Stratasys, Inc. (SSYS $34.00) and 3D Systems Corporation (DDD $18.50) are leading companies in the emerging direct digital manufacturing (“DDM”) field. Both companies develop, manufacture and sell machines capable of what is being called “3D printing.” But this is not printing in the traditional sense. The machines construct finished 3-dimensional parts using a variety of materials including polymers, ceramics and metals. The technology has existed for decades, but these two companies are trying to push what was once a fringe niche closer to the mainstream.
Both companies have users in numerous sectors, including transportation, healthcare, education and recreation. And while the companies’ machines are able to fabricate end-line products, many companies are using the printers as lower-cost alternatives for prototype manufacture. A user can design a computer generated 3D model using CAD, and the machine will use the digital model to accurately build the design. Here is a demonstration of the Fortus 900mc, one of Stratasys’s leading models.
The end result from each company’s product is similar, but there are fundamental differences in how those ends are reached. Lasers are the biggest difference between the two lines. Stratasys’s machines are laser-free, which the company claims cuts down on costs because users mustn’t worry about expensive laser replacement. Instead of lasers, Stratasys uses a fused deposition modeling (“FDM”) head, which heats the material to near liquid and bonds the 3D model together, one thin layer at a time. The company also touts its products’ “set and forget” capability, allowing employees to perform other tasks while the machine works.
3D Systems claims its laser-based printers can achieve higher accuracy and detail. They also allow the company to price its units cheaper, with printers starting at $1,300, compared with Stratasys’s most affordable option at $10,000. However, there is concern that 3D’s cheaper models are more trouble than they’re worth. 3D Systems also demands that users buy consumable materials directly from them. Users who buy third-party will have warranties voided and service contracts revoked. The company is currently involved in an antitrust suit, with legal expenses totaling an estimated $7.5 million last year.
The companies’ main competitors are each other, but each is also contending with existing production methods. Each must prove its worthiness not only in the DDM field, but as a viable means of manufacturing. Recently, two new competitors emerged. General Electric announced its intention use the technology to manufacture parts for airplanes and ultrasound transducers. The European Aeronautic Defence and Space Company (“EADS”), the parent company of Airbus, also is attempting DDM airplane parts. The two hope to use DDM to produce parts in volume similar to conventional engineering. A company of GE’s or EADS’s size taking this step validates Stratasys’s and 3D Systems’s work in the past 30 years.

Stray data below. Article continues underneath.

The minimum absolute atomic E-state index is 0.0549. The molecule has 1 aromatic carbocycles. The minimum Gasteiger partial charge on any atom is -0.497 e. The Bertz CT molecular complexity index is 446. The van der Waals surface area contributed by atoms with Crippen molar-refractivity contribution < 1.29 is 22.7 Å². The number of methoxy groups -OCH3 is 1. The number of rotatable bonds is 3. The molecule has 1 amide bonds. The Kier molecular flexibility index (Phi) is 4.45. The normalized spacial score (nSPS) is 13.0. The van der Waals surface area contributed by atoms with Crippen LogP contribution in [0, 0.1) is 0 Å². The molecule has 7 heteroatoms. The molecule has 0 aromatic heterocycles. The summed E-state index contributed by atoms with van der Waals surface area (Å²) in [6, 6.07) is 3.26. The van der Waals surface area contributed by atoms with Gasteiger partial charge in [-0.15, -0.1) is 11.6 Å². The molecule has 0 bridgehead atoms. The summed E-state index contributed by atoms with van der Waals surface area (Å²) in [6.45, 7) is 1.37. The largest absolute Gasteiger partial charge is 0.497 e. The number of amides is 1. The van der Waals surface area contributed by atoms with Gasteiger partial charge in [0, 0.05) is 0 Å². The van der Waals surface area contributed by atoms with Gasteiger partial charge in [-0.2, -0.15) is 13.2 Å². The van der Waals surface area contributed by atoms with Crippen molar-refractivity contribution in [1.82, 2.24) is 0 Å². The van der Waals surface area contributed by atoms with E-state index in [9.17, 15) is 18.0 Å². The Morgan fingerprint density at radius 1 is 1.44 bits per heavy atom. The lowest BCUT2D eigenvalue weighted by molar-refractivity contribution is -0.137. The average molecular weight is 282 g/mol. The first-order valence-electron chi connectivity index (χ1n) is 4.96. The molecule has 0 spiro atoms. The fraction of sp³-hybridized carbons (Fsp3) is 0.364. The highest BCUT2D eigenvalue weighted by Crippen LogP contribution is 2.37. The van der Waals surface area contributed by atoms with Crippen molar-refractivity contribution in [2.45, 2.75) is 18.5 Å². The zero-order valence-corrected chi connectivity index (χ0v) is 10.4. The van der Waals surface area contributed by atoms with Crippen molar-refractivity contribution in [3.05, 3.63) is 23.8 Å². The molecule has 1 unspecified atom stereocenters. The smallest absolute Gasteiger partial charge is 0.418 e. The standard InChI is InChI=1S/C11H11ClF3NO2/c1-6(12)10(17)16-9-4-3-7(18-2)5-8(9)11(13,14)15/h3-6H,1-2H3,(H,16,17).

Stratasys has engaged with other companies to expand its sales. The company is designing and manufacturing machines in conjunction with Hewlett-Packard. The printers are adorned with the HP logo, and sold by HP. Because of the agreement, Stratasys is selling the printers to HP for wholesale, meaning their margins will be smaller. They hope to offset that by selling more printers. The agreement with HP is year-to-year, and is automatically renewed each September 30 assuming neither party terminates the agreement. Stratasys believes the agreement can be lucrative, but is proceeding cautiously because of the tenuous nature of the partnership. The company has also entered into an agreement with an unnamed Fortune 500 company which provided $3.5 million in R&D expenses.
Both companies’ earnings and revenues are increasing, but the stock prices are too high to suggest buying. A cover story by The Economist in February might have gone too far in illuminating the companies. Stock prices surged after the magazine article, but these prices seem an embellishment of what’s actually happening for each company. Earnings for both companies are estimated to increase 50% in 2011, and 3D Systems’ revenues could increase by as much as 40%. Since the technology is breaking into markets across the world, either of these stocks would be worth a second look were prices to drop. Experts believe Stratasys is building better products, but 3D Systems should hang in thanks to its lower prices. Stratasys is headquartered in Eden Prairie, MN. 3D Systems is based in Rock Hill, SC. (Please refer to our "Accounting Notes" section for an explanation of the adjustments we make to GAAP financial results.)
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